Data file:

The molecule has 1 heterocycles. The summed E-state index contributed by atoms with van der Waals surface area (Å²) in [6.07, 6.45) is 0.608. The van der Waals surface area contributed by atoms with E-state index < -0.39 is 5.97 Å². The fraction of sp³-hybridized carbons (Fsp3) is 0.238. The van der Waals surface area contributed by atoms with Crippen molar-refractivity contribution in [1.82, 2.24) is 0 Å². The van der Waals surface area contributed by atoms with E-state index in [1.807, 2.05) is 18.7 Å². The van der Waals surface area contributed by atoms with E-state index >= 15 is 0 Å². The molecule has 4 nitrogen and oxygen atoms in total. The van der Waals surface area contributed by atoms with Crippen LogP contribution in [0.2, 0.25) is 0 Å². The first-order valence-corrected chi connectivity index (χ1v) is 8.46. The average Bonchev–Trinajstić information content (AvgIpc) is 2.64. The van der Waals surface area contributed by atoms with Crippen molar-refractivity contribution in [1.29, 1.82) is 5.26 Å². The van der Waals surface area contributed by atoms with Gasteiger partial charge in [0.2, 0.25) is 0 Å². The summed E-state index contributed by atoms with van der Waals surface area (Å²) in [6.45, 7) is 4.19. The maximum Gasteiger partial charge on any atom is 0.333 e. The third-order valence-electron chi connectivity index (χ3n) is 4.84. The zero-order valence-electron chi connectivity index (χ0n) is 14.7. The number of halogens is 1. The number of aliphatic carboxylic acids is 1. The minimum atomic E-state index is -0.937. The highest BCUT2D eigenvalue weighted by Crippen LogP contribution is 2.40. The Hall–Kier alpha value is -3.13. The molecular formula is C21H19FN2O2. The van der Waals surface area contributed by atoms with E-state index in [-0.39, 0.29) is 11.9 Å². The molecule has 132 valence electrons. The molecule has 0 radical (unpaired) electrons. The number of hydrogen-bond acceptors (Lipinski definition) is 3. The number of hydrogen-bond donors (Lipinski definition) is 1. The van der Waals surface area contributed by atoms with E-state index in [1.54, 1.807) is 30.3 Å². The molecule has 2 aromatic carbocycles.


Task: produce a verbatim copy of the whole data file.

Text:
The molecule has 1 heterocycles. The summed E-state index contributed by atoms with van der Waals surface area (Å²) in [6.07, 6.45) is 0.608. The van der Waals surface area contributed by atoms with E-state index < -0.39 is 5.97 Å². The fraction of sp³-hybridized carbons (Fsp3) is 0.238. The van der Waals surface area contributed by atoms with Crippen molar-refractivity contribution in [1.82, 2.24) is 0 Å². The van der Waals surface area contributed by atoms with E-state index in [1.807, 2.05) is 18.7 Å². The van der Waals surface area contributed by atoms with E-state index >= 15 is 0 Å². The molecule has 4 nitrogen and oxygen atoms in total. The van der Waals surface area contributed by atoms with Crippen LogP contribution in [0.2, 0.25) is 0 Å². The first-order valence-corrected chi connectivity index (χ1v) is 8.46. The average Bonchev–Trinajstić information content (AvgIpc) is 2.64. The van der Waals surface area contributed by atoms with Crippen molar-refractivity contribution in [1.29, 1.82) is 5.26 Å². The van der Waals surface area contributed by atoms with Gasteiger partial charge in [0.2, 0.25) is 0 Å². The summed E-state index contributed by atoms with van der Waals surface area (Å²) in [6.45, 7) is 4.19. The maximum Gasteiger partial charge on any atom is 0.333 e. The third-order valence-electron chi connectivity index (χ3n) is 4.84. The zero-order valence-electron chi connectivity index (χ0n) is 14.7. The number of halogens is 1. The number of aliphatic carboxylic acids is 1. The minimum atomic E-state index is -0.937. The highest BCUT2D eigenvalue weighted by Crippen LogP contribution is 2.40. The Hall–Kier alpha value is -3.13. The molecular formula is C21H19FN2O2. The van der Waals surface area contributed by atoms with E-state index in [-0.39, 0.29) is 11.9 Å². The molecule has 132 valence electrons. The molecule has 0 radical (unpaired) electrons. The number of hydrogen-bond acceptors (Lipinski definition) is 3. The number of hydrogen-bond donors (Lipinski definition) is 1. The van der Waals surface area contributed by atoms with E-state index in [1.54, 1.807) is 30.3 Å². The molecule has 2 aromatic carbocycles.